The Fringe Eventer blog post # 3


After several months weeks of intense clinical study I have come to some very interesting conclusions involving my return to eventing. Okay, so maybe I just consulted a few like-minded over forty friends of mine, but either way I found the results to be very consistent. The first discovery involves the direct relationship between the height of a jump, or any other solid or semi-solid object that one plans on jumping as it relates to age, the bounce factor, or how much the rider bounces when smacked into the ground at a given speed, size of the horse, and the size of your – hmmm, how should I put this – the amount of nerve you currently possess. Yes I went there. Sorry.  At this point in time we will remove any mention of truck beds from the dialogue because at one point in my distant past I had a lengthy discussion with my trainer about the merits and downfalls of jumping the bed of a truck. Yes, we really did and no I really didn’t go through with it since it was a complete hypothetical. I think.

So, getting back to the clinical study. With Ralph (that would be Hill) out of the state for the better part of the summer I decided to seek out Hilda Donahue. Hilda, on short notice (long story) was there for my first Prelim run, but alas I had lost track of her over the years. After reconnecting I set up a jump lesson for my greenie mare and I.

Now, I must sidestep here and tell you that one of the things I have always respected in a clinician or instructor is their immediate ability to ‘read’ a horse and rider. I must have had some interesting words flashing in bright neon on my forehead that Saturday morning because Hilda has us figured out in .03 seconds! Danger Will Robinson. Danger! After watching us warm up which we do well because of our dressage, she took a minute or two to go over our history. After a millisecond or two she decided to start as if we were a blank slate. Well played Hilda, well played. This, I think has been one of the biggest confidence boosters we could have had up to this point. Keep in mind, we had jumped some cross country fences, the occasional log on trail rides, and a few stadium fences up to this point. My point being - nothing consistent at all. 

We started with poles on the ground, which were just my speed, or so I thought. Hilda quickly found holes in our jumping pole-ing style. We drift left, I look down, and Lexi likes to hit the poles. Next came a few ground poles to an actual jump. Thank goodness she had our ship righted before long and we even did some stand-alone fences. Yippee!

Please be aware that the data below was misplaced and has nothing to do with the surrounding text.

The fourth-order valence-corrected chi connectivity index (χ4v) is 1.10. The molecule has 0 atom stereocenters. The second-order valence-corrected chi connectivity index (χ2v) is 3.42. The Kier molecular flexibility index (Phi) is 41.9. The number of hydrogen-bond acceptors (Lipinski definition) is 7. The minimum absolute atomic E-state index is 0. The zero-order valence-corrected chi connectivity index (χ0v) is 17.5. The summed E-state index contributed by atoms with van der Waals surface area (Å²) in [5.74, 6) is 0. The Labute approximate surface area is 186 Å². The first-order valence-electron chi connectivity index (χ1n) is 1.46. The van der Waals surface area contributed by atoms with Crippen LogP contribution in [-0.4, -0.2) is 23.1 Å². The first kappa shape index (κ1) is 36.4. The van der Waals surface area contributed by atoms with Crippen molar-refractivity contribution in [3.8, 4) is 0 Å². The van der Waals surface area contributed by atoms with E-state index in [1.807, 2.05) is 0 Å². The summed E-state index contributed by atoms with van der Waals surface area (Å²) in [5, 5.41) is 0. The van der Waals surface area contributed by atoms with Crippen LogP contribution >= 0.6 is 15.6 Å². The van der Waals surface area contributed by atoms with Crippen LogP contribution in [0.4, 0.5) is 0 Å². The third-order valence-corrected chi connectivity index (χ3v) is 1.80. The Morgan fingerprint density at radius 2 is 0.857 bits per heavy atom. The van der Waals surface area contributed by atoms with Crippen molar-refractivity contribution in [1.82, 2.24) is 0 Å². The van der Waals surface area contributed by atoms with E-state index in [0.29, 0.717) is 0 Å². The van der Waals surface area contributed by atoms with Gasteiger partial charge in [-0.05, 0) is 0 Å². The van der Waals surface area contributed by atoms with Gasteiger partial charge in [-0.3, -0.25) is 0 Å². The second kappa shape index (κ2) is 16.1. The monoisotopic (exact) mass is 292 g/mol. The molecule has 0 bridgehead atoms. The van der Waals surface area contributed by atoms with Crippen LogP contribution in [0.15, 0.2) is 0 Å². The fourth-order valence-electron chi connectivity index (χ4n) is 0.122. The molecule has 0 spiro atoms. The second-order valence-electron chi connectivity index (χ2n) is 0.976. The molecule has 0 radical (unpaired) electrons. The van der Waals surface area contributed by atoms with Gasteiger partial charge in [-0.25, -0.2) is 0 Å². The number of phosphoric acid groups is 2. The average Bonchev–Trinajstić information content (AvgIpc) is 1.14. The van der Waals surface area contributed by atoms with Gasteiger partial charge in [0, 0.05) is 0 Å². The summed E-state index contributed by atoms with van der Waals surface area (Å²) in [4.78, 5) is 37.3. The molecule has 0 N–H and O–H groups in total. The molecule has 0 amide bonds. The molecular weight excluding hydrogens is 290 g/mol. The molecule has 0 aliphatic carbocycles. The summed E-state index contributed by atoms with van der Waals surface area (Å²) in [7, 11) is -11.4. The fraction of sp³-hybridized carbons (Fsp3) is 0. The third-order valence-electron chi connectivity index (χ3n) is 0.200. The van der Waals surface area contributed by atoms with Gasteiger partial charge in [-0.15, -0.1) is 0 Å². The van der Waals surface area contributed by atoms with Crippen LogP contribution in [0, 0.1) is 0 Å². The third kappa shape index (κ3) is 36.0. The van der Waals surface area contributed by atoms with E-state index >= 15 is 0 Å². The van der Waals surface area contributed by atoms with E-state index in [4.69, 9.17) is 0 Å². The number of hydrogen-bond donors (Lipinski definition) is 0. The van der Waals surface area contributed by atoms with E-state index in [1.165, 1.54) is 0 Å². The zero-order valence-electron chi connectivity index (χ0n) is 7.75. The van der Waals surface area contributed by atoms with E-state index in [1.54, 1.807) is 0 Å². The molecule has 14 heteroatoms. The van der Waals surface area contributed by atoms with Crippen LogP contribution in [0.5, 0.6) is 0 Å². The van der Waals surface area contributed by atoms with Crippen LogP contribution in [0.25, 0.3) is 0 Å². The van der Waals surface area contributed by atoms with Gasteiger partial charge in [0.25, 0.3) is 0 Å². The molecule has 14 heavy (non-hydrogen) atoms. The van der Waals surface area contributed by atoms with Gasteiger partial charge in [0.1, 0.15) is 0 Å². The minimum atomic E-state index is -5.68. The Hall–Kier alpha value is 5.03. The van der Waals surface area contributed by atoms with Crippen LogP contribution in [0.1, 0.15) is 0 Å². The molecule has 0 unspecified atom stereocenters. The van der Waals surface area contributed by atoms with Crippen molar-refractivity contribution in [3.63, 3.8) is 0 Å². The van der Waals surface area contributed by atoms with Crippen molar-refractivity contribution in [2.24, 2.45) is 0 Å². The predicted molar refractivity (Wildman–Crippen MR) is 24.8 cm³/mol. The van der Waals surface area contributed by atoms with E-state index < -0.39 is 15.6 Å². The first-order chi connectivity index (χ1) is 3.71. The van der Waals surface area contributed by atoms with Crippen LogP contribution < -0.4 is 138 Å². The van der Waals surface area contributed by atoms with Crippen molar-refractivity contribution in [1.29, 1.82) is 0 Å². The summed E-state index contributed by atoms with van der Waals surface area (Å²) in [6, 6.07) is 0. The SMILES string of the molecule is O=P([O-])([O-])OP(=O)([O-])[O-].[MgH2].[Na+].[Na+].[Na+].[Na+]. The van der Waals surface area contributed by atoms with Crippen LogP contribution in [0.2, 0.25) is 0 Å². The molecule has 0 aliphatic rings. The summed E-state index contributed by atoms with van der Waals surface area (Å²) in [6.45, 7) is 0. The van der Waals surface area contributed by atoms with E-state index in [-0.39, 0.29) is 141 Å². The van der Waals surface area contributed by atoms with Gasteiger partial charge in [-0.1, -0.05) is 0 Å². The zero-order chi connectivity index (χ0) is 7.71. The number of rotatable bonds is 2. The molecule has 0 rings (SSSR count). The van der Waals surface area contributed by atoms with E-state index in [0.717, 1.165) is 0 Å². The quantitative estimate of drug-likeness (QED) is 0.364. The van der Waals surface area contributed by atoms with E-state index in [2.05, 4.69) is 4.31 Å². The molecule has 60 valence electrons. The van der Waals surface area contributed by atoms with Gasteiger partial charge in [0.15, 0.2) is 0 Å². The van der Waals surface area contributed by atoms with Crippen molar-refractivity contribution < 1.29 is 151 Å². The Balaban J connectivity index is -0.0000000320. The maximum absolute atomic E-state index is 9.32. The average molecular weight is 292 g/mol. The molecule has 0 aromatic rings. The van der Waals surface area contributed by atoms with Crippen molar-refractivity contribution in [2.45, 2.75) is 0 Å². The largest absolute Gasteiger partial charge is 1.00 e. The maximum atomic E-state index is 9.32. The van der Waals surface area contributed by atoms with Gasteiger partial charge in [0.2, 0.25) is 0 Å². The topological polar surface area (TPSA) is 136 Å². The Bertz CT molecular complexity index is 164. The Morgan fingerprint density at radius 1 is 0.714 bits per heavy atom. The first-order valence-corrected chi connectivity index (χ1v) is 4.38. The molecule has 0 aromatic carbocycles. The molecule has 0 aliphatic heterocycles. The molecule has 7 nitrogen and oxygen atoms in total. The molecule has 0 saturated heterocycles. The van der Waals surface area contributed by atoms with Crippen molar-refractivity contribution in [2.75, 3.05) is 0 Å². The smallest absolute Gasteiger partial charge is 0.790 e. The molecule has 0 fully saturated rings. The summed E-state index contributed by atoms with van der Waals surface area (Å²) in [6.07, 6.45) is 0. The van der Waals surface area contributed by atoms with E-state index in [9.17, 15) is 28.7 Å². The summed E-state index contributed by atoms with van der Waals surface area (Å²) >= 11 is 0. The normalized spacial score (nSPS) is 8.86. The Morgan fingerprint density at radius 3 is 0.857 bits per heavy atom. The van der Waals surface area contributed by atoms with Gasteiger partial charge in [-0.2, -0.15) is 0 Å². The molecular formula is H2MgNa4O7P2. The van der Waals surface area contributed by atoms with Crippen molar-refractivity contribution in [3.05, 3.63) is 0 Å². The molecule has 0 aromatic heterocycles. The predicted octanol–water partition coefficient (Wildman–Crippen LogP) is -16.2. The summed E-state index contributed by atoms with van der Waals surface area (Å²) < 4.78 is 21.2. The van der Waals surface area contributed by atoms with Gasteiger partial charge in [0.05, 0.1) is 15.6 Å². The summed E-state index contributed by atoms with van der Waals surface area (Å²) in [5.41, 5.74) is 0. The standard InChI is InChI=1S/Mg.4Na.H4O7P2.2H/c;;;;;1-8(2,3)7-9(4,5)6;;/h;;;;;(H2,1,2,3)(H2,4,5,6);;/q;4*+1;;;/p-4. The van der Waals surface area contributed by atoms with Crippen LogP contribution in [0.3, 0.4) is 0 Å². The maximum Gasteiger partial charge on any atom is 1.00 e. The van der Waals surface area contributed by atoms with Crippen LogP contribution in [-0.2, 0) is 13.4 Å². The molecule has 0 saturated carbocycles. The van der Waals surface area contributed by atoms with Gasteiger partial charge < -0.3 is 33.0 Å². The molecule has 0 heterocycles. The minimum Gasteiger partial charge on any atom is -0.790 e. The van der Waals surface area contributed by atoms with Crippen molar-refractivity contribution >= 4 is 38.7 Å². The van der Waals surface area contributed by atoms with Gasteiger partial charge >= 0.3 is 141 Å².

On our second trip to Hilda I began to postulate my theory on jump size. You see, my mare is big, very big and this leads me to see things from her back in a different perspective. Most things look pretty small from up there. My first eventer was a sleek missile cruiser. He had cruise control, rapid-fire guns, speed and agility. My mare is the complete antithesis. She is an aircraft carrier. At 17 h (and a hair) she can be a bit slow to maneuver, needs a bit of a push to get away from the dock, is very stable (both in body mass and brain function), and well, she is big. 

At this point in our lesson, Hilda realized that Lexi likes to paint her toes with the jumps so she began to raise them a bit to give her a challenge. In the semi-shade of her arena, we kept jumping every jump and every question that Hilda gave us and our confidence grew. Best of all, my aircraft carrier began to pick up steam and I needed less leg to keep her moving. And, from my vantage point the jumps still looked relatively small, but then again I was looking down.

At some point towards the end of our lesson I made the mistake of asking, ‘so how tall is that Swedish oxer?” Apparently 2’6” and 2’9” were much more respectable jumps from Lexi’s point of view than ground poles. Like I said, I had been so focused on not drifting left or letting Lexi paint her hooves with the paint on the jumps that I honestly hadn’t been paying much attention to the height of the jumps, after all we were rockin’. Don’t get me wrong, I know that size isn’t the most important aspect of jumping and there are a myriad of exercises that you can do without jumping big jumps, but all of a sudden my nerve left the arena and high tailed it to the trailer. Jeeesh, the jumps didn’t look THAT big. Which brings me back to my clinical study and a newly proved theorem. 

Jumps, when viewed from the back of an aircraft carrier are much like viewing fish through the prism of water while scuba diving – somehow we lost 20 percent of our size perspective!

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